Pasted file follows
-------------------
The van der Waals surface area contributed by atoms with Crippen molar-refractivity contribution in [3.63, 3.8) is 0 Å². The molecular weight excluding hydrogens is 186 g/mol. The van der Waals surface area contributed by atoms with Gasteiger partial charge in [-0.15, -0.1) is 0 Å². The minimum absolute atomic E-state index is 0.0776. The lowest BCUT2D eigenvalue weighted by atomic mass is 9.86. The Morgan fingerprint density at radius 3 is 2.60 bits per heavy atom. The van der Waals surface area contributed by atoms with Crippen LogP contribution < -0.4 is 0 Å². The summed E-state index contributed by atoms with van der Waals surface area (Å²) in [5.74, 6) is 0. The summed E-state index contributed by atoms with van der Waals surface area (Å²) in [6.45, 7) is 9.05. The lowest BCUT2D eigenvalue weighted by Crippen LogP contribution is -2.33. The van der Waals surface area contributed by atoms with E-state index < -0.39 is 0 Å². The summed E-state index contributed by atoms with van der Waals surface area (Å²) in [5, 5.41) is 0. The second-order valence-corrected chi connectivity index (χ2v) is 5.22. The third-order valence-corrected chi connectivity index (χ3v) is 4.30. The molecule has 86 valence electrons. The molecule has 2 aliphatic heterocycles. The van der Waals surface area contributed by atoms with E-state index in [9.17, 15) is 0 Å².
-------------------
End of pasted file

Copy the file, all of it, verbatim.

The van der Waals surface area contributed by atoms with Crippen molar-refractivity contribution in [3.63, 3.8) is 0 Å². The molecular weight excluding hydrogens is 186 g/mol. The van der Waals surface area contributed by atoms with Gasteiger partial charge in [-0.15, -0.1) is 0 Å². The minimum absolute atomic E-state index is 0.0776. The lowest BCUT2D eigenvalue weighted by atomic mass is 9.86. The Morgan fingerprint density at radius 3 is 2.60 bits per heavy atom. The van der Waals surface area contributed by atoms with Crippen LogP contribution < -0.4 is 0 Å². The summed E-state index contributed by atoms with van der Waals surface area (Å²) in [5.74, 6) is 0. The summed E-state index contributed by atoms with van der Waals surface area (Å²) in [6.45, 7) is 9.05. The lowest BCUT2D eigenvalue weighted by Crippen LogP contribution is -2.33. The van der Waals surface area contributed by atoms with E-state index < -0.39 is 0 Å². The summed E-state index contributed by atoms with van der Waals surface area (Å²) in [5, 5.41) is 0. The second-order valence-corrected chi connectivity index (χ2v) is 5.22. The third-order valence-corrected chi connectivity index (χ3v) is 4.30. The molecule has 86 valence electrons. The molecule has 2 aliphatic heterocycles. The van der Waals surface area contributed by atoms with E-state index in [9.17, 15) is 0 Å².